Meanwhile, the McCain campaign suffered another setback Friday with the indictment of Republican Congressman Rick Renzi of Arizona. Renzi is co-chair of Senator McCain’s campaign in Arizona. He faces charges of extortion, money laundering and wire fraud.
The Justice Department has revealed its internal ethics office is investigating the department’s decision to give the CIA legal approval to waterboard prisoners. Beginning in 2002, Justice Department attorneys issued a series of rulings authorizing the use of the interrogation practice that’s widely considered a form of torture. One of the Justice Department documents declared that interrogation methods were not torture unless they produced pain equivalent to that produced by organ failure or death.
Iranian President Mahmoud Ahmadinejad is calling on the United States and its allies to apologize after the International Atomic Energy Agency praised Iran for being more transparent about its nuclear program. Ahmadinejad described the UN watchdog report as a "victory over the West" which has accused Tehran of seeking nuclear weapons. UN nuclear watchdog chief Mohamed ElBaradei said his agency had made "good progress" in clarifying Iran’s nuclear program thanks to increased Iranian cooperation.
Mohamed ElBaradei: "In the last four months, in particular, we have made quite a good progress in clarifying the outstanding issues that has to do with Iran’s past nuclear activities, with the exception of one issue, and that is the alleged weaponization studies that supposedly Iran has conducted in the past. We have managed to clarify all the remaining outstanding issues, including the most important issue, which is the scope and nature of Iran’s enrichment program."
ElBaradei also called on Iran to adopt, implement the IAEA’s Additional Protocol, which would allow snap, intrusive inspections that could verify Tehran is not engaged in secret bomb work beyond declared civilian atomic energy sites.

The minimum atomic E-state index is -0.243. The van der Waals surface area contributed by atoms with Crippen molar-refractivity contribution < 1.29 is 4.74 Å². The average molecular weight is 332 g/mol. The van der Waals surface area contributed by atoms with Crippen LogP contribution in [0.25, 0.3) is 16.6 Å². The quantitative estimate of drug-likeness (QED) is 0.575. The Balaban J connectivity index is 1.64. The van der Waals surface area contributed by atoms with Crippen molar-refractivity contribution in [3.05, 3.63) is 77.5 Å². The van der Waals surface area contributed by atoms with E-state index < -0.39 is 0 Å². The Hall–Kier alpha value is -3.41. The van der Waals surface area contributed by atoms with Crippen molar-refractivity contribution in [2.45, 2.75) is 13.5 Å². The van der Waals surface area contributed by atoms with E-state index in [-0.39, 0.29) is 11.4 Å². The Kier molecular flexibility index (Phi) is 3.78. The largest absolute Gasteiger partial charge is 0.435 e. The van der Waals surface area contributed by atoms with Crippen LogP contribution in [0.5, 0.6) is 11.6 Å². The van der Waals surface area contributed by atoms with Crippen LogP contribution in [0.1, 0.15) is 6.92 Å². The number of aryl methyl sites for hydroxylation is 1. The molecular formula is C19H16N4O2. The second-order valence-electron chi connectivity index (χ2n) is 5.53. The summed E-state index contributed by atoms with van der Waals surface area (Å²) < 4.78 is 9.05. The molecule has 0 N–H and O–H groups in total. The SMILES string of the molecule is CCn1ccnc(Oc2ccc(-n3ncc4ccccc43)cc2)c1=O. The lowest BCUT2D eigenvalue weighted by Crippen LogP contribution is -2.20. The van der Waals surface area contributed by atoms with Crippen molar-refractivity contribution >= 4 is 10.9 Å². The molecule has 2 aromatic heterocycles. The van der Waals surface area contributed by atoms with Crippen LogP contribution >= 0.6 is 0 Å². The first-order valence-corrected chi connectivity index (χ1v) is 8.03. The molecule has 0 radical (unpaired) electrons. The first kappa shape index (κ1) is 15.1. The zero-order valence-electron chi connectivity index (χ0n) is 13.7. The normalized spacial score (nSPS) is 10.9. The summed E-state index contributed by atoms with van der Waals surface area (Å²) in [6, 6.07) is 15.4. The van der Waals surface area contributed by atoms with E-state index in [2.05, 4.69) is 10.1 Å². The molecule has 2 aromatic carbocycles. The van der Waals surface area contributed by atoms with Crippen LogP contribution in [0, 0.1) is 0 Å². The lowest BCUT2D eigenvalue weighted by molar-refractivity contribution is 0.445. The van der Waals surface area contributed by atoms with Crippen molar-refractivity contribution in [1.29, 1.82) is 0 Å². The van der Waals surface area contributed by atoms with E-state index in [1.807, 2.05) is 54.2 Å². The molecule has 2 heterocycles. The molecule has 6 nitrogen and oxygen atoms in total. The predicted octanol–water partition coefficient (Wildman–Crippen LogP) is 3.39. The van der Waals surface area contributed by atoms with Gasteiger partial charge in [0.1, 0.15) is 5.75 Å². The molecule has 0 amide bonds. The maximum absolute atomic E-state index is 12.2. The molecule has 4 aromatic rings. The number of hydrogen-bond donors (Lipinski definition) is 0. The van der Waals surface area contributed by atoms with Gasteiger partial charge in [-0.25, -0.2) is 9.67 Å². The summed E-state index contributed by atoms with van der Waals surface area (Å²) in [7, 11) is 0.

In Lebanon, Hezbollah leader Hassan Nasrallah has vowed to avenge the assassination of his senior commander Imad Moughniyah. Moughniyah died in a car bombing in Syria on February 12. Hezbollah has accused Israel of carrying out the assassination. On Friday, Nasrallah threatened to deal Israel a crushing blow if it attacked Lebanon again.
Hassan Nasrallah: "We will defend ourselves in the way that we choose, at a time we choose and a place we choose. It is our decision… No one, neither the Zionists nor their agents, will be able to protect the entire internal front. No one will be able to protect the internal front from our rockets."
In Gaza, thousands of Palestinians have formed a human chain along the Israeli border to protest Israel’s economic embargo on the Gaza Strip. The human chain was expected to extend the length of the Gaza Strip, from the Rafah border to the Erez Crossing.
In New York, three police detectives go on trial today for the killing of Sean Bell. In November 2006, the twenty-three-year-old Bell was killed in a hail of fifty police bullets as he left his bachelor party. His friends Trent Benefield and Joseph Guzman were also shot, but they survived. None of the men were armed. Detectives Michael Oliver and Gescard Isnora are charged with manslaughter and could face up to twenty-five years in prison. Detective Marc Cooper faces misdemeanor charges and could face a year behind bars.
A local CBS TV station in Alabama is being accused of censorship after it blacked out a portion of 60 Minutes last night that dealt with the prosecution and imprisonment of former Alabama Governor Don Siegelman. CBS affiliate WHNT broadcasts across the northern third of Alabama. The 60 Minutes investigation examined how the Bush administration targeted Siegelman for political reasons. WHNT claimed there was a technical problem with CBS out of New York, but CBS News told Harper’s magazine that WHNT’s claim is not true and that there were no transmission problems.
And the film Taxi to the Dark Side took the Oscar last night for best documentary. The film reveals the story of an Afghan taxi driver who was detained by the United States and then tortured to death. This is director Alex Gibney’s acceptance speech.
Alex Gibney: "Thank you very much, Academy. Here’s to all doc filmmakers. And truth is, I think my dear wife Anne was kind of hoping I’d make a romantic comedy, but honestly, after Guantanamo, Abu Ghraib, extraordinary rendition, that simply wasn’t possible. This is dedicated to two people who are no longer with us: Dilawar, the young Afghan taxi driver, and my father, a Navy interrogator, who urged me to make this film because of his fury about what was being done to the rule of law. Let’s hope we can turn this country around, move away from the dark side and back to the light. Thank you very much."
The documentary made headlines earlier this month when the Discovery Channel announced it had dropped plans to air the film. Gibney said the network had told him that the film’s controversial content might damage Discovery’s public offering. Last week, HBO bought the rights to the film from Discovery.